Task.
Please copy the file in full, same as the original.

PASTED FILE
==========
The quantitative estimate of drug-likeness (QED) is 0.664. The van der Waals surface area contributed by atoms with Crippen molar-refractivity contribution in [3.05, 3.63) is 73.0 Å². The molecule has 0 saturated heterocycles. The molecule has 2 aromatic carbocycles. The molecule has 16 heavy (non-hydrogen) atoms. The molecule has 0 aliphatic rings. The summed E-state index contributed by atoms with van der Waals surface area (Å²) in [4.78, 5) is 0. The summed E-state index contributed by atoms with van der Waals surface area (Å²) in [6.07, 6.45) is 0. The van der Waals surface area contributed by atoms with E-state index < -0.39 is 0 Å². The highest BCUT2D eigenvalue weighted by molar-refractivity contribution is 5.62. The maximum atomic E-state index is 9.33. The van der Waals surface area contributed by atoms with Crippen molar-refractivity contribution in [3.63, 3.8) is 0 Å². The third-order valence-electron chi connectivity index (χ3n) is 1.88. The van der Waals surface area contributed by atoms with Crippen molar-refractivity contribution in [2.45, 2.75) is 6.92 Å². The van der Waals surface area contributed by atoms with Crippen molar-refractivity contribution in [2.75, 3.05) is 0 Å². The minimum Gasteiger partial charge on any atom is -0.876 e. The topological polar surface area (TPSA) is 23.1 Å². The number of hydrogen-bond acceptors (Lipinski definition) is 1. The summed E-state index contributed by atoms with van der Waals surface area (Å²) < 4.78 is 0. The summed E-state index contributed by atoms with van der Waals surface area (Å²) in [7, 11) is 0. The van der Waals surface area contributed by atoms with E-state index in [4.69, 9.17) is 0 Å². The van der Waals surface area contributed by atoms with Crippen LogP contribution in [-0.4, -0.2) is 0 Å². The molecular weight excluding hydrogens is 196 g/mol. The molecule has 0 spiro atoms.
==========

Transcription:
The quantitative estimate of drug-likeness (QED) is 0.664. The van der Waals surface area contributed by atoms with Crippen molar-refractivity contribution in [3.05, 3.63) is 73.0 Å². The molecule has 0 saturated heterocycles. The molecule has 2 aromatic carbocycles. The molecule has 16 heavy (non-hydrogen) atoms. The molecule has 0 aliphatic rings. The summed E-state index contributed by atoms with van der Waals surface area (Å²) in [4.78, 5) is 0. The summed E-state index contributed by atoms with van der Waals surface area (Å²) in [6.07, 6.45) is 0. The van der Waals surface area contributed by atoms with E-state index < -0.39 is 0 Å². The highest BCUT2D eigenvalue weighted by molar-refractivity contribution is 5.62. The maximum atomic E-state index is 9.33. The van der Waals surface area contributed by atoms with Crippen molar-refractivity contribution in [3.63, 3.8) is 0 Å². The third-order valence-electron chi connectivity index (χ3n) is 1.88. The van der Waals surface area contributed by atoms with Crippen molar-refractivity contribution in [2.45, 2.75) is 6.92 Å². The van der Waals surface area contributed by atoms with Crippen molar-refractivity contribution in [2.75, 3.05) is 0 Å². The minimum Gasteiger partial charge on any atom is -0.876 e. The topological polar surface area (TPSA) is 23.1 Å². The number of hydrogen-bond acceptors (Lipinski definition) is 1. The summed E-state index contributed by atoms with van der Waals surface area (Å²) < 4.78 is 0. The summed E-state index contributed by atoms with van der Waals surface area (Å²) in [7, 11) is 0. The van der Waals surface area contributed by atoms with E-state index in [4.69, 9.17) is 0 Å². The van der Waals surface area contributed by atoms with Crippen LogP contribution in [-0.4, -0.2) is 0 Å². The molecular weight excluding hydrogens is 196 g/mol. The molecule has 0 spiro atoms.